CROMWELL. My desire is to make what haste I may to be gone.

[**]DEMONAX (the philosopher). You may go home, the show is over.–Lucian.

ELDEN (_Lord_). It matters not where I am going, whether the weather be cold or hot.

FONTENELLE. I suffer nothing, but feel a sort of difficulty in living longer.

FRANKLIN. A dying man can do nothing easy.

GAINSBOROUGH. We are all going to heaven, and Vandyke is of the company.

GEORGE IV. Whatty, what is this? It is death, my boy. They have deceived me. (Said to his page, Sir Wathen Waller).

GIBBON. Mon Dieu! Mon Dieu!

[] GOETHE. More light!

GREGORY VII. I have loved justice and hated iniquity, therefore I die in exile.

[*] GREY (_Lady Jane_). Lord, into thy hands I commend my spirit!

GROTIUS. Be serious.

HADYN. God preserve the emperor!

HALLER. The artery ceases to beat.

HAZLITT. I have led a happy life.

HOBBES. Now am I about to take my last voyage–a great leap in the dark.

[||] HUNTER (_Dr. William_). If I had strength to hold a pen, I would write down how easy and pleasant a thing it is to die.

IRVING. If I die, I die unto the Lord. Amen.

JAMES V. (of Scotland). It came with a lass, and will go with a lass (_i.e._ the Scotch crown).

JEFFERSON (of America). I resign my spirit to God, my daughter to my country.

JOHNSON (_Dr._). God bless you, my dear! (To Miss Morris).

KNOX. Now it is come.

LOUIS I. Huz! huz! Bouquet says: “He turned his face to the wall; and twice cried, ‘Huz! huz!’ (_out, out_), and then died.”

LOUIS IX. I will enter now into the house of the Lord.

[||] Louis XIV. Why weep ye! Did you think I should live for ever? (Then after a pause) I thought dying had been harder.

[**] Louis XVII. A king should die standing.

MAHOMET. O, Allah, be it so! Henceforth among the glorious host of paradise.

MARGARET (of Scotland, wife of Louis XI. of France). Fi de la vie! qu’on ne m’en parle plus.

MARIE ANTOINETTE. Farewell, my children, for ever. I go to your father.

[Sec.] MASANIELLO. Ungratetul traitors! (Said to the assassins.)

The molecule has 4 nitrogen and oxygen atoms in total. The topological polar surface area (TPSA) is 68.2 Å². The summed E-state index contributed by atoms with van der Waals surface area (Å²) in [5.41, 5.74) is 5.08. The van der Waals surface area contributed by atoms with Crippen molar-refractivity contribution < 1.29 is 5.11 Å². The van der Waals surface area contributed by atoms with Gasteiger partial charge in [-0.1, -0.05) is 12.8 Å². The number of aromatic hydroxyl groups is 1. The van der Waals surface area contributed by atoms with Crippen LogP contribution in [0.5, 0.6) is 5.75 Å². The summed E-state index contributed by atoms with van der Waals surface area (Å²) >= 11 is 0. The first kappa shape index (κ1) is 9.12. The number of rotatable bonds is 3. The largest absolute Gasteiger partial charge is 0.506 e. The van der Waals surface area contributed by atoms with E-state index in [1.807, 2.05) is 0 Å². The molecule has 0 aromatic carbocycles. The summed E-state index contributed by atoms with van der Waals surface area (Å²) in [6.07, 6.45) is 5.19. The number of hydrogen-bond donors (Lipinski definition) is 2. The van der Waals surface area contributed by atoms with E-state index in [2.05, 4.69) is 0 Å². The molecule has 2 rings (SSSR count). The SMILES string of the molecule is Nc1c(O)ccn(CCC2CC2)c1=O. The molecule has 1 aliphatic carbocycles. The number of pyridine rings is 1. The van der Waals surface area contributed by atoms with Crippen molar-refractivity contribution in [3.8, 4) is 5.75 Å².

MATHEWS (_Charles_). I am ready.

MIRABEAU. Let me die to the sounds of delicious music.

MOODY (the actor):

Reason thus with life,
If I do lose thee, I do lose a thing That none but fools would keep.


MOORE (_Sir John_). I hope my country will do me justice.

NAPOLEON I. Mon Dieu! La nation Francaise! Tete d’armee!

NAPOLEON III. Were you at Sedan? (To Dr. Conneau.)

NELSON. I thank God I have done my duty.

NERO. Qualis artifex pereo!

PALMER (the actor). There is another and a better country. (This he said on the stage, it being a line in the part he was acting. From _The Stranger_.)

PITT (_William_). O, my country, how I love thee!


POPE. Friendship itself is but a part of virtue.

[**] RABELAIS. Let down the curtain, the farce is over.

SAND (_George_). Laisez la verdure. (Meaning, “Leave the tomb green, do not cover it over with bricks or stone.” George Sand was Mde. Dudevant.)

SCHILLER. Many things are growing plain and clear to my understanding.

SCOTT (_Sir Walter_). God bless you all! (To his family.) SIDNEY (_Algernon_). I know that my Redeemer liveth. I die for the good old cause.

SOCRATES. Crito, we owe a cock to AEsculapius.

STAEL (_Mde. de_). I have loved God, my father, and liberty.

[] TALMA. The worst is, I cannot see.

[*] TASSO. Lord, into thy hands I commend my spirit!

THURLOW (_Lord_). I’ll be shot if I don’t believe I’m dying.

[**] VESPASIAN. A king should die standing.

WEBSTER. I still live!

WILLIAM III. (of England). Can this last long? (To his physician).

WILLIAM OF NASSAU. O God, have mercy upon me, and upon this poor nation! (This was said as he was shot by Balthasar Gerard, 1584).

WOLFE (_General_). What! do they run already? Then I die happy.

WYATT (_Thomas_) That which I then said I unsay. That which I now say is true. (This to the priest who reminded him that he had accused the Princess Elizabeth of treason to the council, and that he now alleged her to be innocent.)

[Illustration] Those names preceded by similar pilcrows indicate that the “dying words” ascribed to them are identical or nearly so. Thus the [*] before Charlemagne, Columbus, Lady Jane Grey, and Tasso, show that their words were alike. So with the before Augustus, Demonax, and Rabelais; the [**] before Louis XVIII. and Vespasian; the [Sec.] before Caesar and Masaniello; the [||] before Arria, Hunter, and Louis XIV.; and the [] before Goethe and Talma.